THERE’S a chap coming to take our order at the Devonshire Arms, Baslow, and he appears to be busy texting. Surely not?
“That would be very rude,” says David McHattie, showing me the latest restaurant gizmo. The menu’s on the screen and when you order he punches a button and it prints off your check in the kitchen.
There’s even a picture of the dish if you want to take a peek. Whatever next?
After a career working for other people in the pub business he’s now doing it on his account since taking on a lease from Punch Taverns for the rundown boozer in the middle of the village.
A £350,000 refurbishment, finished just before Christmas, has seen it turned into a warm, friendly place. There are beams, banquettes, a Chesterfield or two, wood burning stove, high chairs and in what had been the rotunda-shaped function room, another zone of the 140-cover eating area.
At one end is a smartly furnished tea room – loose leaf tea, coffee and fancy cakes – so you can get fed and watered any time of day.
David, aged 47, who runs the place with business partner Gary Hodgkisson, had originally searched for a pub near Newbury where he lives with wife Emma. But he was born in Froggatt and went to school at Lady Manners, Bakewell, so he already knew the area when the Devonshire came on the market.
If you want a bit of snap you’re spoiled for choice in Baslow, what with the Michelin-listed Fischer’s, the Chatsworth estate’s swanky Cavendish Hotel, Rowley’s, Charlie’s and now here, so there’s something for every size of wallet.
In fact there’s a lot of brass in Baslow, which is the reason they’re all there.
At this stage David’s still very much hands on so it was he who greeted us as we came in and invited us to sit where we liked.
“Now that must be the friendliest welcome of the year,” said my wife (it was just before Christmas when we called).
We’d chosen a great place to sit, by the stove, against a wall papered with a blown-up vintage copy of the local Ordnance Survey map long before they numbered the A and B roads. Annoyingly, the Devonshire Arms is not actually marked on it.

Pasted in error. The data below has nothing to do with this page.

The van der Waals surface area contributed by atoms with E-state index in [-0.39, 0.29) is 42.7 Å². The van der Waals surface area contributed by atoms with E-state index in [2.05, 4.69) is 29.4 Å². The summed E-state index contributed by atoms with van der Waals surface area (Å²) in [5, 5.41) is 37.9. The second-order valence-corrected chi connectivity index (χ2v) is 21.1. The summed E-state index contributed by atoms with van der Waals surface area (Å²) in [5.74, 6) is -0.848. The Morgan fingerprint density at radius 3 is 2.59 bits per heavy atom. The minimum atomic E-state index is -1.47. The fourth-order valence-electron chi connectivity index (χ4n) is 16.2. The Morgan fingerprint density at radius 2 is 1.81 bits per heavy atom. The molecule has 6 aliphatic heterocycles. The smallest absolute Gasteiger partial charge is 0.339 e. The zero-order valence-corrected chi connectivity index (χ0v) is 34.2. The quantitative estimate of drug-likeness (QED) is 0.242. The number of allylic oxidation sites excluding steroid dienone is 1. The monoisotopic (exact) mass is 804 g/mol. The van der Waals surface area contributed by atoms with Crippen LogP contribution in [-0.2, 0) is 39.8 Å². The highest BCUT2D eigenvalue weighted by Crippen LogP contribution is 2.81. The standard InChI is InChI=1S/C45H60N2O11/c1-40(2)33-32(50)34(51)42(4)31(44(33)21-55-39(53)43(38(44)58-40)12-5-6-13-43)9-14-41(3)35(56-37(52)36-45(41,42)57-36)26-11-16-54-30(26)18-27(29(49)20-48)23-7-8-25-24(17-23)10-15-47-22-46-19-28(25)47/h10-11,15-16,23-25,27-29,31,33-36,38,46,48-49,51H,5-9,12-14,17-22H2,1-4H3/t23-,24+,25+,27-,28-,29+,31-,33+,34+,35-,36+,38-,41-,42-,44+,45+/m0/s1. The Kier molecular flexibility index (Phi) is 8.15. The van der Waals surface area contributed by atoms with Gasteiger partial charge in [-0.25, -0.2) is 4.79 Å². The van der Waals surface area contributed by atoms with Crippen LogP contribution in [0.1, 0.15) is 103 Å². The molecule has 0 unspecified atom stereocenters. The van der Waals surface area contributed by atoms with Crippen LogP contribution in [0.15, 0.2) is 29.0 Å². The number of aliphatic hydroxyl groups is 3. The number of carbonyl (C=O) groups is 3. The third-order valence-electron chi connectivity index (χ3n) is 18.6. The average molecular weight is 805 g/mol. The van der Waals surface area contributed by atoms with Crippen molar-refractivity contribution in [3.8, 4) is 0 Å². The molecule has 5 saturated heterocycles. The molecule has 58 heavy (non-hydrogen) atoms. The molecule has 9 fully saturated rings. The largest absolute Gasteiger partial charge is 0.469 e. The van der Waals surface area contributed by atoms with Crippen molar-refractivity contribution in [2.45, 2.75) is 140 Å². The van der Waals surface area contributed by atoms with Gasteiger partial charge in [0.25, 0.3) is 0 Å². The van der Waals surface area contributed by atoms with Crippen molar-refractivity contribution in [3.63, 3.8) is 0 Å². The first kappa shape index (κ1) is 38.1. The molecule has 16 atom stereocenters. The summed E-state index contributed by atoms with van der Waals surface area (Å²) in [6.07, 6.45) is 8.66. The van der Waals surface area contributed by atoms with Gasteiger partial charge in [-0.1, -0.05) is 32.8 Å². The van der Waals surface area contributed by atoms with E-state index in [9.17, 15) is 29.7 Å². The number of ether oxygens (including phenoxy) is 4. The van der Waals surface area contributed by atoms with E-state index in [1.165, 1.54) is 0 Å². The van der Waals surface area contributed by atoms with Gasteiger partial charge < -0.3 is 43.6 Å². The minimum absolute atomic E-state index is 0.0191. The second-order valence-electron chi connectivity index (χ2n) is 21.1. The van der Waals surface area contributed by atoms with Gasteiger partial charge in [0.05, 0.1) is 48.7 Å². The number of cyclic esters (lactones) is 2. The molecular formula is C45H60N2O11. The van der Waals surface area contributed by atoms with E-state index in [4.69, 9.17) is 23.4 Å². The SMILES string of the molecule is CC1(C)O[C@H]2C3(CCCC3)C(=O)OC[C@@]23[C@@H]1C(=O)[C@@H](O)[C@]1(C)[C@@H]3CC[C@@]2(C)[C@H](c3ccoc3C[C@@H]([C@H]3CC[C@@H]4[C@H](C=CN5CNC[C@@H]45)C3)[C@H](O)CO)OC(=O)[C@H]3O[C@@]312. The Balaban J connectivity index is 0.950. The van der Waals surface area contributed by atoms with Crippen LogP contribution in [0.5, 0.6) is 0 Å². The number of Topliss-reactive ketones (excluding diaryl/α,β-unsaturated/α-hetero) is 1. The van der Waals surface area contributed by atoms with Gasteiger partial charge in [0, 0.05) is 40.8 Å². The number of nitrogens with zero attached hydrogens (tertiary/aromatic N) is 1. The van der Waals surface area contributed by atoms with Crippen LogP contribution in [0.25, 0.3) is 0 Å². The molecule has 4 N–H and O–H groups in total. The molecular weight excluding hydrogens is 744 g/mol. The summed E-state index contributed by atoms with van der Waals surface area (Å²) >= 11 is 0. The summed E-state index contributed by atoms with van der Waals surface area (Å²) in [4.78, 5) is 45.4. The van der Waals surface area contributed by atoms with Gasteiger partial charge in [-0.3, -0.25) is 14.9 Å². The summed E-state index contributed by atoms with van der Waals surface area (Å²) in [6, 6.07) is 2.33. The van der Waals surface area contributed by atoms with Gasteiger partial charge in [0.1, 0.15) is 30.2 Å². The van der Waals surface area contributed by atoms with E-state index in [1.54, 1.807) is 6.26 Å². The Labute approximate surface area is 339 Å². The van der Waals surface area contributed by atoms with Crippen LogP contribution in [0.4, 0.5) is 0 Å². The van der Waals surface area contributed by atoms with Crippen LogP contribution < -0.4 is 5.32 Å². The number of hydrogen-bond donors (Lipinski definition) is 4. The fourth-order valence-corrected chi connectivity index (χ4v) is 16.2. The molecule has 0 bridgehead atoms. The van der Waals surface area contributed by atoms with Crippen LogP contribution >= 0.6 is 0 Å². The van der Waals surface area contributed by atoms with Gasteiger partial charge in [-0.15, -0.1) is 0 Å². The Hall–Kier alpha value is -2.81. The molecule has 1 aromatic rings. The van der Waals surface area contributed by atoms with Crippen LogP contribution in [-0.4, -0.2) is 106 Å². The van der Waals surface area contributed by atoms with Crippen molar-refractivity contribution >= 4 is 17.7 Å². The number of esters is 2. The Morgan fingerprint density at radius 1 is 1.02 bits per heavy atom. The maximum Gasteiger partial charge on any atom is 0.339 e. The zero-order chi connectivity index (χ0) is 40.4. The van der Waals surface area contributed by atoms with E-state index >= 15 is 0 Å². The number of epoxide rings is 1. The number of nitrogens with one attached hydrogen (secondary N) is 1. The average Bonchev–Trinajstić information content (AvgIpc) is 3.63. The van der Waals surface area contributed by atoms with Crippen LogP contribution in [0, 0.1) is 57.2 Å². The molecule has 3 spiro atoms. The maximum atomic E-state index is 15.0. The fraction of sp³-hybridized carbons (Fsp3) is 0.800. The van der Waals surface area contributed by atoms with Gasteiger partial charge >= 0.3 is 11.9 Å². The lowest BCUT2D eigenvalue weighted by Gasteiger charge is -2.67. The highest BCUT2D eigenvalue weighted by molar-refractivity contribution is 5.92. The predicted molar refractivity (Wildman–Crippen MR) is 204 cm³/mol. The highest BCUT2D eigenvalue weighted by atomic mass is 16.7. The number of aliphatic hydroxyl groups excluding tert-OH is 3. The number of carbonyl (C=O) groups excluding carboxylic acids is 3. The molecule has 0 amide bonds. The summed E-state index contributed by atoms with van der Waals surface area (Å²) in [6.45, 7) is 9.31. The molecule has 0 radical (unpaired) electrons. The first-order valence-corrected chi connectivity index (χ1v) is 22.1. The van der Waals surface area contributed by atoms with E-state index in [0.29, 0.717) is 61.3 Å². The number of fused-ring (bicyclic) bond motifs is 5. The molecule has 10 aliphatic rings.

The pub, which a little tweely calls itself an “inn and kitchen,” has a menu which won’t frighten the horses. There is soup, terrine and risotto for starters and steak and ale pie, fish and chips and roast pork belly on the mains, as well as salad and sarnies.
The important thing is, just as at the Fox and Goose at Wigley a few weeks before, it’s all done expertly well.
The website emphasises that the Devonshire is not in the business of serving “pretentious food” or what it oddly terms “balancing carrots.”
The chef here is Tom Samworth, who has already cooked for us at Rowley’s and then at the Schoolrooms in Bradfield, so we are pretty confident we are going to get a decent meal.
We begin with potted stilton and walnuts (£5.95), which can’t really go wrong (and doesn’t), served with a properly dressed salad and a good pear chutney.
My chestnut soup (£4.95) tastes nutty and smooth. It includes some mushrooms. In fact, I was impressed enough to ask Tom after if he first roasts the chestnuts. Just a little, he said.
At present, the pub buys in its bread and the soup was let down by an undistinguished roll served cold and without butter.
We both chose mains from the top end of the menu to get an idea of what the kitchen can do.
The baked plaice with a “petit pois a la Francaise” seems to be a signature dish as we had a variant of this at Bradfield.
Now this is a fish whose taste can easily be spoiled by ineptness in the kitchen but here were two very accurately cooked and tasty fillets with a sauce of peas, onion and lettuce cooked in stock, cream and butter (£13.95), rich but not enough to drown the flavour of the plaice.
Lamb shank (£14.95) is a by now tired pub classic and not always guaranteed to be cooked on the premises.
Tom gives it a new life by cooking the shank whole as an “Irish stew” so it came in a bowl surrounded by a broth of carrots, pearl barley and baby onions, with a dollop of mash. Lovely.
This part of the animal has long been messed around by kitchens but here it’s a case of the Lambshank Redemption.
Boss David is hands on to the extent of collecting the empty plates, when he also checks the reaction to the food, so I had to be pretty quick in coming to a conclusion about my dessert, marmalade bread and butter pudding (£5.95).
It was good if just a little bit too solid for personal taste. A chocolate torte (£5.25) was exceptionally rich.
Despite the lack of acrobatic carrots (or, indeed any other vegetable) this was a very well executed and memorable meal in very pleasant surroundings.
The bill for food was £52.30. The beer is local (Bakewell Best) and the coffee good.
The Dawes Verdict
Nether End, Baslow DE45 1SR.
Tel: 01246 582 551.
Food available 12-3pm and 6-9pm Mon to Fri, all day Sat and Sun. Sunday roast £9.95. Breakfast 8-10am daily.
Vegetarian meals. Credit cards. Disabled access and toilets. Large car park.